3. At the instance of the Commissioner of Income-Tax reference under section 66(1) of the Income-tax Act was made to the High Court for decision on the two questions formulated therein which are reproduced below:
 
"1. Whether on the facts and in the circumstances of the case, the Tribunal was justified in excluding the share in­come of the minor children admitted to the benefit of partnership under the Partnership Act after death of their father from the personal assessment of their mother who also became a partner of the same firm holding the view that the amendment brought in section 16(3) of the Income Tax Act in 1965 has no retrospective effect?
 
4. Whether on the facts and in the circumstance of the case, the Tribunal was justified in excluding the share income of the minor children admitted to the benefit of partnership under the Partnership Act after the death of their father from the personal assessment of their mother who also became a part­ner of the same firm despite the provisions contained in section 16(3) (a) (ii) of the Income Tax Act?"
 
5. The learned Judge of the High Court Division after examining the provision of section 16(3)(a)(ii) of the Income Tax Act ex­pressed the opinion that 'admission' of minor children to the benefits of the partnership referred to in sub clause (ii) of clause (a) of subjection (3) of section 16 of the Income-tax Act does not extend to their inclusion into the benefits of the deceased partner by way of inheritance and in terms of the original partnership deed itself, Accordingly, the learned judges answered both the questions In the" affirmative. Against this judgment the department by special leave filed this appeal.
 
6.   Decision on the questions noted above, practically depends on the interpretation of the word admission, used in sub clause (ii) of clause (a) under sub-section (3) of section 16 of the Income Tax Act. Sub-section (3) (a) (ii) reads as under:
 
“(3) in computing the total income of any individual for the purpose of asse­ssment, there snail be included
(a) so much of the income of (the spouse) or minor child of such individual as arises directly or indirectly;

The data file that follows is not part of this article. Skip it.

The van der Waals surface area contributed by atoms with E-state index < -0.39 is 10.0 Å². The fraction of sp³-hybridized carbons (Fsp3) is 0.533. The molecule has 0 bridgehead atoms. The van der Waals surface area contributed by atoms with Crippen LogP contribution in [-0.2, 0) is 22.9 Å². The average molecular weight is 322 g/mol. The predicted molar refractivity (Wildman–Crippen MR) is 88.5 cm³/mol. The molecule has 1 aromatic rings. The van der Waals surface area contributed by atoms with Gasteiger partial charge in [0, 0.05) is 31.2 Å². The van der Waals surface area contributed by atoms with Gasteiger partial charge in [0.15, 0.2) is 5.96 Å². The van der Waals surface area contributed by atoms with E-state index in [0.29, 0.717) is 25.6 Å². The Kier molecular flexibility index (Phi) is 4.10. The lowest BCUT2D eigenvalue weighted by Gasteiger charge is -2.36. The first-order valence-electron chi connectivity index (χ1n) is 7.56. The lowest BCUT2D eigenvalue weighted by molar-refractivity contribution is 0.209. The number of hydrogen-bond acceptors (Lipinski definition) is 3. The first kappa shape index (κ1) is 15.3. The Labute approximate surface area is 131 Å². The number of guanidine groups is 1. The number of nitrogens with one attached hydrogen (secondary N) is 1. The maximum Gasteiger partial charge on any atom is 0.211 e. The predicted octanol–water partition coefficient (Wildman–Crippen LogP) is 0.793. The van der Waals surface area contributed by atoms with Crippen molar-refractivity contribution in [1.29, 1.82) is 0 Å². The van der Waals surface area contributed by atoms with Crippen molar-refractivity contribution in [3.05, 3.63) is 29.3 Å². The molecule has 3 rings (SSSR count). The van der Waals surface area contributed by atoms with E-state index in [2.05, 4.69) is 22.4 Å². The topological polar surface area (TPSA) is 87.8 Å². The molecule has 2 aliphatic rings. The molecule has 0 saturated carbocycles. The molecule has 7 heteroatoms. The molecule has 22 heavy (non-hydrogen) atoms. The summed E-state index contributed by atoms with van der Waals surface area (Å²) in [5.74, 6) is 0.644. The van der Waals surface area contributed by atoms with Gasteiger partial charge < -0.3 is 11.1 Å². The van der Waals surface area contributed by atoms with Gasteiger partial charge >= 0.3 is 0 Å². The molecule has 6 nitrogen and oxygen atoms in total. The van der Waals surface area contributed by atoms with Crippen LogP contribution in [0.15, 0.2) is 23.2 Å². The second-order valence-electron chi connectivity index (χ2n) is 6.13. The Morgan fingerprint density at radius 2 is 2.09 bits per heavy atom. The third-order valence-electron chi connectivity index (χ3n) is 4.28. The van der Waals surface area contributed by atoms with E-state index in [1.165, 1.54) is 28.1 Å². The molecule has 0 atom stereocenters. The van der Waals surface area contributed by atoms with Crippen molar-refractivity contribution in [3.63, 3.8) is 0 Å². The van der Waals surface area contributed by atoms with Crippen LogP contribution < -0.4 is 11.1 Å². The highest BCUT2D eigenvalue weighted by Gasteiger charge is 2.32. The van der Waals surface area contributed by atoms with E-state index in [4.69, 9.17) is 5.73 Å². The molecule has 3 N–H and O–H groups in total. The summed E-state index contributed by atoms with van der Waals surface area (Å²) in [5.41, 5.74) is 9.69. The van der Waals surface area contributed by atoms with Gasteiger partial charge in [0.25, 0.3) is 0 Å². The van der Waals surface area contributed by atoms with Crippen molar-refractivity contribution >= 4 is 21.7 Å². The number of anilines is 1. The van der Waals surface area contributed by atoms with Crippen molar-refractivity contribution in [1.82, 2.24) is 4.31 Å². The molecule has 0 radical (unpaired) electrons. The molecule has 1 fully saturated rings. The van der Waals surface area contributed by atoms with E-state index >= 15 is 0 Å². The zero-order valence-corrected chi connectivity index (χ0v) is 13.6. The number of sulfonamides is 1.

(ii) from the admission of the minor to the benefits of partnership in a firm of which such individual is a partner;"
 
The word admission according to plain and natural meaning connotes a conscious act. It means the act of admitting someone. In the instant case the mother and her five minor children acquired shares in the firm by ope­ration of the Muslim Law of inheritance on the death of the partner Taherally Adamjee. The acquisition of interest by inheritance was not the result of any volition or conscious act on the part of the mother or her minor children. There is nothing to show that the mother acted out of her own volition with the purpose of deriving direct or indirect benefit from arrangement that was made on the death of the major partner Taherally Adamjes.
 
7.   Mr. M. Mozammel  Hoque Bhuiyan, the learned  Counsel appearing for the appel­lant contends that for arriving at a  correct decision  on the  question it is to b« examined as to whether the agreement  dated March 31,1958 amended on April 12, 1958 amo­unted to an agreement which brought about a new partnership, wherein the mother intro­duced her minor children to the benefit of the existing partnership" and on account of admission of the minors to the benefit of the new partnership, section 16 (3) (a) (ii) of the Income-tax Act becomes attracted. Ac­cording to him, the word admission of the minors by inheritance or otherwise is not material for consideration. But the fact is that the minors became partners of the firm not by operation of the Law of Inheritance but by virtue of a contract entered into through their natural guardian, the mother, because in the absence of the deed executed on March 31, 1958 which was amended on April 12, 1958 the minors could not be ad­mitted to the benefit of the partnership.